Two tragic events, 33 years apart and yet so near to heart, have me thinking over and over: Keep your children well.
New York police had just announced they were reopening the Etan Patz case when, here in Tucson, 6-year-old Isabel Celis was reported missing.
I covered Etan's story when I was a national writer for The Associated Press based in New York City.
A sunny, outgoing little boy, 6-year-old Etan vanished on the day he was allowed to walk alone, for the first time, to his school-bus stop. Half a block. Etan never made it to school, and his school didn't call Etan's parents, and so he had been missing for more than eight hours before anyone realized he had vanished.
Etan's disappearance was probably the first lost-child story to become national news. That was partly because Etan's father, Stan, was a professional photographer and instantly produced a trove of beautiful photos that quickly adorned "Missing" posters all over New York City and far beyond. It was partly because Etan disappeared in SoHo, a New York City neighborhood that was a very small town: everyone knew everyone else; everyone dropped everything to pitch in to try to help find Etan.
But, of course, they never did. After the police called off the official search, the lead detective on the case continued to investigate on his own. He later committed suicide; those who knew him said Etan's unsolved disappearance broke him.
Etan has haunted me, as well. I remember that Etan's 3-year-old brother used to carry his toy plastic telephone to his mother and say, "Call Etan?"
I remember that even years later, Stan and Julie Patz would not move to a new address and would not give up their telephone number, the number Etan knew.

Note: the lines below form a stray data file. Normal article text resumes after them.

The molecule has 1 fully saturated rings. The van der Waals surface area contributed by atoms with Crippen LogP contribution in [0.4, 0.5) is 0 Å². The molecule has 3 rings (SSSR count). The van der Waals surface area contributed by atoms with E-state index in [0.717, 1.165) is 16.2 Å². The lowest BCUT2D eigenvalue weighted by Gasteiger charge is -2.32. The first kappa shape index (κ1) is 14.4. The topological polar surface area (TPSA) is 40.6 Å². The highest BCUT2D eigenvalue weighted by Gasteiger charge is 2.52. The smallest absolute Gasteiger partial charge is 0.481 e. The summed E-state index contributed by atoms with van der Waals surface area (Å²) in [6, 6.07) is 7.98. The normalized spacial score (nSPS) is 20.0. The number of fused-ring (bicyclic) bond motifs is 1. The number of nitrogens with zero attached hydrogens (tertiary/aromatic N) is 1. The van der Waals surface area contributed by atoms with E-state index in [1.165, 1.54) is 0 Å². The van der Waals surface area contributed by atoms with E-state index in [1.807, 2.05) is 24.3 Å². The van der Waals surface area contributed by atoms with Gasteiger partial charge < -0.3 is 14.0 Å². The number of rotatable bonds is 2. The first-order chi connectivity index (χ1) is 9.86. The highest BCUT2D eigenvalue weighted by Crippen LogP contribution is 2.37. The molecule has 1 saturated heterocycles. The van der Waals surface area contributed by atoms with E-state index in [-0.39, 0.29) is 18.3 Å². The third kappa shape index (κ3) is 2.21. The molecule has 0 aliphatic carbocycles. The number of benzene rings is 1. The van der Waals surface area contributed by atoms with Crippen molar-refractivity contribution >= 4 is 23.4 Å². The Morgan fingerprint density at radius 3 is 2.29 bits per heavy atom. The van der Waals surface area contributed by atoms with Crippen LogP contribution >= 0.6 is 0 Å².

Now New York City police have gathered new information, identified a "new" suspect (one who was ruled out as a suspect 30 years ago) and were digging in a basement just a couple of doors from the Patz family's Prince Street loft - between the loft and the school-bus stop. Etan may have been that close all this time.
Since Etan vanished - and two years later, 6-year-old Adam Walsh (whose mother lost sight of him among the clothing racks in a mall department store and never saw him alive again) - much as been done to improve our chances of keeping our children safe and our odds of finding them if they are snatched away.
Stan and Julie Patz and John and Reve Walsh worked hard to make this happen after they found there was no central clearinghouse for information on missing children, no organized investigative approach to identify possible predators.
We now have registries of sexual offenders; the National Center for Missing & Exploited Children is a clearinghouse for information and assistance. We plant microchips in our children, or fingerprint them. Still, the disappearance of a small child is not uncommon - and the heartbreak is beyond comprehension.
Reve Walsh wasn't wrong to look away for a few moments while she shopped in Sears. Julie Patz wasn't wrong to allow Etan the freedom to walk half a block alone on a sunny May morning. Children are at risk even if their parents never flag in their watchfulness.
Over the years, I have often approached utter strangers, moms or dads, to point out that their little one has toddled away while they were thumping the melons or holding up a dress to a mirror. I taught my own children to be wary of strangers - hating the message of fear and distrust I was sending but thinking of sunny, friendly little Etan Patz. The dog slept in the kids' room, not in mine. For all that, in the end, they grew up safely. We were lucky.
Jane See White is an editor at the Arizona Daily Star. Email: firstname.lastname@example.org